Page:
The blog is not finished! But after the Theft (yes, capital letters), the want/need to update the blog took second fiddle to dealing with the Theft and just finishing the trip sans computer. Since being home, it's been hard to get that motivation to complete it. But I will. Ever so slowly. Please be patient!

Saturday, April 9, 2011

Sao Paulo, So Long South America

The following takes place on Days 128-131, Monday, April 4 to Thursday, April 7, 2011.

When I left Rio de Janeiro on Sunday, it was with a heavy heart. Not only because I had fallen in love with the beaches in that city, but also because I came to the realization that that bus ride was my last one in South America. Somehow, before I realized it, I was getting to the last destination on my trip through South America. I felt an odd sense of melancholy about that fact. Even knowing that the next huge stage of my trip was starting soon was not helping me feel better at the time. There was still so much to see, so much to do.

IMG_4359Sao Paulo, the city I would finish South America in, is massive. Hell, saying it’s massive is an understatement. It is not only the largest city in Brazil and in South America. It is the largest city in the entire southern hemisphere. It is almost inconceivably large. And yet, for a city so large, it is strangely devoid of things for tourists.

In its defence, Sao Paulo is much more of the financial capital of Brazil. If you pretend that Rio and Sao are brothers, Rio would be the younger, party all night long brother while Sao would be the mature, stuffy, “Let’s just go to work and make money” brother.

IMG_4442The hostel I opted to stay in was in the Bela Vista neighbourhood of Sao Paulo. Though, it doesn’t seem to matter where in the city one lives. It’s a concrete, skyscraper jungle everywhere. People walk around in suits and business attire. BMWs, FIATs, and other fancy and expensive vehicles roam the streets. It’s not hard to realize you are in a business city.

But even with all the concrete and steel buildings around, there are still massive parks of green to be found. I found a couple within walking distance of the hostel and spent a IMG_4307many hours walking through them. And really, that’s really all I did in Sao Paulo. I didn’t really see any museums. I took no tours. I explored the city on my own, on foot and by metro.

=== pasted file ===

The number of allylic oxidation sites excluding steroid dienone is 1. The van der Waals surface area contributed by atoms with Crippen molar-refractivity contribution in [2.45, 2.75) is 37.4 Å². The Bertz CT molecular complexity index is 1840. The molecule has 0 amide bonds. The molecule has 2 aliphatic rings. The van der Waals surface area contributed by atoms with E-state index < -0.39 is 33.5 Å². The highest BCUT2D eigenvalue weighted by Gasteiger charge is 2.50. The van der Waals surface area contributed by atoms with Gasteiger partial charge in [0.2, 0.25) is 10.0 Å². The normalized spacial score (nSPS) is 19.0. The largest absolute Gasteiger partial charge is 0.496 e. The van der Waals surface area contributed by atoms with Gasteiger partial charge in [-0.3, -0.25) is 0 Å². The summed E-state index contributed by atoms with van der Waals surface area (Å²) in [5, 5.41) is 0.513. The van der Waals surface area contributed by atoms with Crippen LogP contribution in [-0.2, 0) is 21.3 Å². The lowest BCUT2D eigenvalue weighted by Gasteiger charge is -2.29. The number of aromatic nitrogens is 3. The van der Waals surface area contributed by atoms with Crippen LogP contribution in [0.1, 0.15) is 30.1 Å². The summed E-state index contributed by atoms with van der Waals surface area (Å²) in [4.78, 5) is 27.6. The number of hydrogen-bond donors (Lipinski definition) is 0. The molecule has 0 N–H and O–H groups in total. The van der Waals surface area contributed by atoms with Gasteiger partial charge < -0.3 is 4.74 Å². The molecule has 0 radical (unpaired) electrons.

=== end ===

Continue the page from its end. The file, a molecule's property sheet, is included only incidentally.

I did get lucky though. Janaiana from the Salkantay Trek back in Peru lives in Sao Paulo. Through Facebook we kept connected and agreed to meet up again. Herself and her friend Krista(from Estonia) took me to a local Couchsurfing meeting one night and to a Samba Rock dance class on my very last night in South America. Samba Rock is a dance specific to Sao Paulo. It is danced to music we would normally dance Jive or East Coast Swing to. The combination of that, and not being able to understand the instructor(he was speakingIMG_4494 entirely in Portuguese) made learning it difficult. I kept wanting to revert to the dances I knew! It was a lot of fun though.

The day I left, I spent the day in the neighbourhood around the hostel. I got a haircut, had some lunch and packed my bag. In the end, I spent the last hour or so before catching the taxi to the airport playing Mario Kart on the Wii at the hostel. I kinda kicked ass, but only because the Swiss and French guys I was playing against had never played on a Wii system before.

And one last comment. While I was used to the entirely relaxed attitude of Brazil and South America, especially when it comes to cashiers(My friend John H. would have a fit if Tim Horton’s or Starbucks took this type of attitude. Slow is an understatement), the slowness at the airport was the worst I’d ever seen. From checking in to baggage drop, to security, to immigration, it took over two hours. Thank goodness I got to the airport four hours before my flight.

Goodbye South America. I will be back.

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